New drink-drive law 'no soft touch'
Transport minister Leo Varadkar has rejected claims that a penalty points system introduced as part of a new crackdown on drink-driving is a soft touch.
The new regime will give authorities a sliding scale to deal with offenders instead of mandatory court appearances.
Mr Varadkar dismissed accusations that removing the automatic driving ban for first time lawbreakers was too lenient.
"It's important that people don't mistake this as being a soft touch," he said. "It's not, it's actually getting a lot stricter."
The new measures, which take effect from midnight on Thursday, will see the drink drive limit reduced from 50mg to 20mg of alcohol per 100ml of blood for specified drivers, which includes people who have been driving for less than two years and professional drivers. The limit for other drivers will be reduced from 80mg to 50mg.
If a motorist is caught driving over the limit but between 50mg and 80mg, and has not already been disqualified, they will be served with a fixed penalty notice, a fine and three points on their licence. Motorists caught over the limit but between 80mg and 100mg will receive a fine and a six-month driving ban.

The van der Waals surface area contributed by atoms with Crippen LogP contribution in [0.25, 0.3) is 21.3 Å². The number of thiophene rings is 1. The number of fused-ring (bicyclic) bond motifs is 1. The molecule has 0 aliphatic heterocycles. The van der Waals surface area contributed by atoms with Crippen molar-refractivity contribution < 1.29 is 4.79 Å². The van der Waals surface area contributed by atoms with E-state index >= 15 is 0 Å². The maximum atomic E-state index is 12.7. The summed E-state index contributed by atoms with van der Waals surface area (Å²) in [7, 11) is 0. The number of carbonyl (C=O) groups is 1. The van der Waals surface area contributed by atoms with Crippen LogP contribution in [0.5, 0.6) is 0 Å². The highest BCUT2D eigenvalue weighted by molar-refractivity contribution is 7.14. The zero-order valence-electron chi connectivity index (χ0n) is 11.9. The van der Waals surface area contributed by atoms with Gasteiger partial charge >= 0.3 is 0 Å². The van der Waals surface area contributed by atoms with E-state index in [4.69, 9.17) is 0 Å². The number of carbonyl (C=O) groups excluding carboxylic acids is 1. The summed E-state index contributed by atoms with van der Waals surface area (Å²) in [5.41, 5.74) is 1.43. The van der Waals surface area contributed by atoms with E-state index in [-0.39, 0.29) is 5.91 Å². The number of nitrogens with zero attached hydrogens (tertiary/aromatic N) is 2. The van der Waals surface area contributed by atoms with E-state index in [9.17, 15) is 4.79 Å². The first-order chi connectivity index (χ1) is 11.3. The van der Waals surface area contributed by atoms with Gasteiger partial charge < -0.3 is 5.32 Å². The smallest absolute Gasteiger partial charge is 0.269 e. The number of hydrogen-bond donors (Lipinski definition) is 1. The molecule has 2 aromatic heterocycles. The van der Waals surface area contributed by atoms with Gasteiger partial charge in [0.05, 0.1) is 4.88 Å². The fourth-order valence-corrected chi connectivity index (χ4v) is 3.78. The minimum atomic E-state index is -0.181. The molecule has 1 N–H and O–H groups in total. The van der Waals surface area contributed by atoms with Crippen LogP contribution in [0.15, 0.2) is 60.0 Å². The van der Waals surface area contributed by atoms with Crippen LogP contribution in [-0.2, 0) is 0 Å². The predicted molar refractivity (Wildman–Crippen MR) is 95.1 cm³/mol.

The specified drivers - learners, newly qualified and professional drivers - who are over the 20mg limit up to 80mg will be fined and disqualified for three months. The old system would have seen offending drivers sent straight to court and if convicted of an offence, immediately stripped of their licence.
Minister Varadkar explained: "It's a system of graduated penalties. If somebody is between 50mg and 80mg they'll get penalty points. If they are above 80mg they'll be banned from driving."
The Department of Transport, Road Safety Authority and An Garda Siochana worked together to develop the new measures. Garda spokesman Chief Superintendent Aidan Reid warned roadside checks would increase - and not just at weekends, but through the week too.
He said: "The advice is never ever drink and drive. You're either fit to drive or you're not fit to drive. We're asking people not to drink and drive and to slow down. Speed is still the number one issue in our roads."